The International Production Cost Comparison (IPCC), published by the International Textile Manufacturers Federation (ITMF), Zurich/Switzerland, is designed to trace the implications of the growing capital intensity in the primary textile industry.
The new publication “Tracing Capital Intensity in the Textile Industry 2018” describes manufacturing and total costs of yarn/fabric broken down into various cost elements at different stages of the textile value chain. The 2018 edition adds the segment finishing to the historical cost analysis in spinning, draw texturing, weaving, and knitting. For the first time also, the geographic coverage counts Pakistan and Bangladesh besides Brazil, China, Egypt, India, Indonesia, Italy, Korea, Turkey, the USA and Vietnam.
The goal of the report is to allow for a better appreciation of the relative importance of the cost elements and their respective influence on the total costs. In the category Spinning Ring/NE30 for example, the report shows that countries with high manufacturing cost (i.e., in US$/kg of yarn, Italy = 2.35, Korea = 1.60, USA = 1.54) also have the higher share of labor cost (respectively 33%, 27%, and 31%).
The IPCC further covers the categories Texturing (75den/72F), Weaving Rotor Yarn Fabric, Weaving Textured Yarn Fabric, Knitting Rotor Yarn Fabric, Knitting Textured Yarn Fabric, Finishing - Knit - Continuous Open Width (COW), and Finishing - Knit - Discontinuous (JET).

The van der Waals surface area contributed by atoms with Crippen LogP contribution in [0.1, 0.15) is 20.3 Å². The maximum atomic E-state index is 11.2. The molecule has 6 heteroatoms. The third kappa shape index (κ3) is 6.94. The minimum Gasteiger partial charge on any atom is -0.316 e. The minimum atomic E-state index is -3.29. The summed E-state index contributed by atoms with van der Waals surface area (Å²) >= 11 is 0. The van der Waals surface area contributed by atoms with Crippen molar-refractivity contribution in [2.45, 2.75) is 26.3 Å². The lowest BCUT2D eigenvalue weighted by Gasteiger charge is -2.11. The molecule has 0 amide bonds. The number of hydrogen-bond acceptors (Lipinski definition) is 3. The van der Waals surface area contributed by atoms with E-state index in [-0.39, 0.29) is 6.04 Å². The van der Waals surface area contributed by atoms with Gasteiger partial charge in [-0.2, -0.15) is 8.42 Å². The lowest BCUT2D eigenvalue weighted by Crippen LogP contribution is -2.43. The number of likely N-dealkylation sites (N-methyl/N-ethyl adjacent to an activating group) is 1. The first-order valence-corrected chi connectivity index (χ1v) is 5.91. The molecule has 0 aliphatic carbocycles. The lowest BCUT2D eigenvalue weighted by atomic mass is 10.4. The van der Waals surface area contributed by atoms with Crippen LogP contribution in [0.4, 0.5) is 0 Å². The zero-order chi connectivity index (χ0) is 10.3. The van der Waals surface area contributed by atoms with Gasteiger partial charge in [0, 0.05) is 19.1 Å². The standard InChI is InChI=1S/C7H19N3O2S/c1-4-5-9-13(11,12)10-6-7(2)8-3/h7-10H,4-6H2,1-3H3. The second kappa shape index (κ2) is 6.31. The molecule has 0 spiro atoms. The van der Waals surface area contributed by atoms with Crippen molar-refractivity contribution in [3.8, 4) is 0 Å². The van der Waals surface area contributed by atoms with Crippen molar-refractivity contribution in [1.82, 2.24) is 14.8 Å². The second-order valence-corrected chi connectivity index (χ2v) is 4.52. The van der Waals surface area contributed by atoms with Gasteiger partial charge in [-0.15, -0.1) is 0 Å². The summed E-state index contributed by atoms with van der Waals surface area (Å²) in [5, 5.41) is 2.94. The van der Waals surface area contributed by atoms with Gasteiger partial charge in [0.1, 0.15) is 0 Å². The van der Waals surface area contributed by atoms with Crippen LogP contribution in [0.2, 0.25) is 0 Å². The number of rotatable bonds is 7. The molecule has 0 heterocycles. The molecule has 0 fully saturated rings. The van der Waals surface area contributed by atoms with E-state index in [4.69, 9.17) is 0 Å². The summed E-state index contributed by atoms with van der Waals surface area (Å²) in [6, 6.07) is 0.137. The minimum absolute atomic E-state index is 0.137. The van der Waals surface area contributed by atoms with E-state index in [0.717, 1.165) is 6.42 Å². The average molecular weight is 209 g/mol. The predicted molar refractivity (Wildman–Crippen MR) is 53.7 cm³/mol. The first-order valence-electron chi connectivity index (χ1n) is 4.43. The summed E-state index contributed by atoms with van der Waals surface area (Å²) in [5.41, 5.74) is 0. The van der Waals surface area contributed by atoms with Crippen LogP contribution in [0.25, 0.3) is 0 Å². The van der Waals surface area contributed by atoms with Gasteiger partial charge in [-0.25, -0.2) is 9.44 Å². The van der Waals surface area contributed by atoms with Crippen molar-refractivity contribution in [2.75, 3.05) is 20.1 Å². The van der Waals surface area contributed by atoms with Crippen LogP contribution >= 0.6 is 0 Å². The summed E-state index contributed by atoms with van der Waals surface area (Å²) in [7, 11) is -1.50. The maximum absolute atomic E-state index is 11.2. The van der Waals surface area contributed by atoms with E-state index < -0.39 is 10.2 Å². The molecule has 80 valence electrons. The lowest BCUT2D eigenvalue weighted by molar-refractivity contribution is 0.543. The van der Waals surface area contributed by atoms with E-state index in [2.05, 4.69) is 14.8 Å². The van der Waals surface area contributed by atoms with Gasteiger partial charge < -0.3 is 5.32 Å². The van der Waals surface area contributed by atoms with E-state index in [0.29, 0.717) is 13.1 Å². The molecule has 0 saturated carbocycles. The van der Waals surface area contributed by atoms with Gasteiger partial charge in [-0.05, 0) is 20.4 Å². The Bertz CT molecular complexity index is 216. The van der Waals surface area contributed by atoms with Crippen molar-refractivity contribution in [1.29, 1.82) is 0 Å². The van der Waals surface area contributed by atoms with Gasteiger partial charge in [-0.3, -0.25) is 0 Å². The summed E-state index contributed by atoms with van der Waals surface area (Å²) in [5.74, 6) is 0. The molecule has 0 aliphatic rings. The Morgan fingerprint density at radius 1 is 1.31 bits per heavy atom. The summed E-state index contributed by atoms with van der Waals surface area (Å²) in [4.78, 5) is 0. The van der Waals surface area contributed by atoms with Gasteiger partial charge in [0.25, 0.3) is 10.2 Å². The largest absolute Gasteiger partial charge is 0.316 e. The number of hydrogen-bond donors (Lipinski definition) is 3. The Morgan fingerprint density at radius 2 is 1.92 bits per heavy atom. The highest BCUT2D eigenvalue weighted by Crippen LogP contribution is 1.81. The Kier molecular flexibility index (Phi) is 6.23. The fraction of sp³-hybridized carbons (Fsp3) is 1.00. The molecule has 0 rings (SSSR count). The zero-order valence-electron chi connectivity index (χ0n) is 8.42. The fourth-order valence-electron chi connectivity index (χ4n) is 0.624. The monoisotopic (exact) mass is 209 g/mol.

PFNonwovens: preliminary unaudited results for 2018
The nonwovens group PFNonwovens a.s. (previously Pegas Nonwovens), Znojmo/Czech Republic, recorded consolidated sales of CZK 6.5 billion (€ 252 million) in 2018, up by 5.1%. EBIT amounted to CZK 879.5 million (€34.2 million), up by 22.5% compared with 2017.
In the 4th quarter of 2018 (Q4/2018), consolidated sales reached CZK 1.7 billion (€ 65.5 million), up by 16.2% year-on-year. EBIT for Q4/2018 declined by 2.4% CZK 227.9 million (€ 8.9 million) in comparison to Q4/2017.
Concerning investment, the construction of the South African plant is proceeding according to plan. The Znojmo-Přímětice/Czech Republic semi-commercial production line project has entered its realization phase. Building modifications have been completed and currently the production line is in the process of being installed. Everything is continuing according to the approved schedule and commercial operations on the line are planned for the Q3/2019.
PFNonwovens manufactures polypropylene/polyethylene nonwovens for the hygiene, industrial, construction, agricultural, medical and other specialized sectors. These textiles are primarily used for the manufacture of baby diapers, feminine hygiene and adult incontinence products.
Teijin: sales of jointly developed fan-cooled jackets steadily rising